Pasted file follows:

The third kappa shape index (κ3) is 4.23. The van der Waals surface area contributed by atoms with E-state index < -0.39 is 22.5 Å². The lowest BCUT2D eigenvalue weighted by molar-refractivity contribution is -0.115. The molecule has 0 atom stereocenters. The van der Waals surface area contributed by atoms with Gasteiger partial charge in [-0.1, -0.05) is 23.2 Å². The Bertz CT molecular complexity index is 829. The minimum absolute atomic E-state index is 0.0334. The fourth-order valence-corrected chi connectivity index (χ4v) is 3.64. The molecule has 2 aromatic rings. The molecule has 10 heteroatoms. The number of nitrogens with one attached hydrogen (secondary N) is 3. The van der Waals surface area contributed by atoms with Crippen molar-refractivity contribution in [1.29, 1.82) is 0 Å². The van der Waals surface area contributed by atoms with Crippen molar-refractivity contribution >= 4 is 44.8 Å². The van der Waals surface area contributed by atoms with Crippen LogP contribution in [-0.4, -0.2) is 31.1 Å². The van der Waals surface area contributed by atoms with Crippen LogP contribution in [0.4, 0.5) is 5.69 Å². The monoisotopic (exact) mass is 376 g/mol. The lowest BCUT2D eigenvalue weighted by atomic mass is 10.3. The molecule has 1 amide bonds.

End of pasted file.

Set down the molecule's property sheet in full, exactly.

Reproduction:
The third kappa shape index (κ3) is 4.23. The van der Waals surface area contributed by atoms with E-state index < -0.39 is 22.5 Å². The lowest BCUT2D eigenvalue weighted by molar-refractivity contribution is -0.115. The molecule has 0 atom stereocenters. The van der Waals surface area contributed by atoms with Gasteiger partial charge in [-0.1, -0.05) is 23.2 Å². The Bertz CT molecular complexity index is 829. The minimum absolute atomic E-state index is 0.0334. The fourth-order valence-corrected chi connectivity index (χ4v) is 3.64. The molecule has 2 aromatic rings. The molecule has 10 heteroatoms. The number of nitrogens with one attached hydrogen (secondary N) is 3. The van der Waals surface area contributed by atoms with Crippen molar-refractivity contribution in [1.29, 1.82) is 0 Å². The van der Waals surface area contributed by atoms with Crippen molar-refractivity contribution >= 4 is 44.8 Å². The van der Waals surface area contributed by atoms with Crippen LogP contribution in [-0.4, -0.2) is 31.1 Å². The van der Waals surface area contributed by atoms with Crippen LogP contribution in [0.4, 0.5) is 5.69 Å². The monoisotopic (exact) mass is 376 g/mol. The lowest BCUT2D eigenvalue weighted by atomic mass is 10.3. The molecule has 1 amide bonds.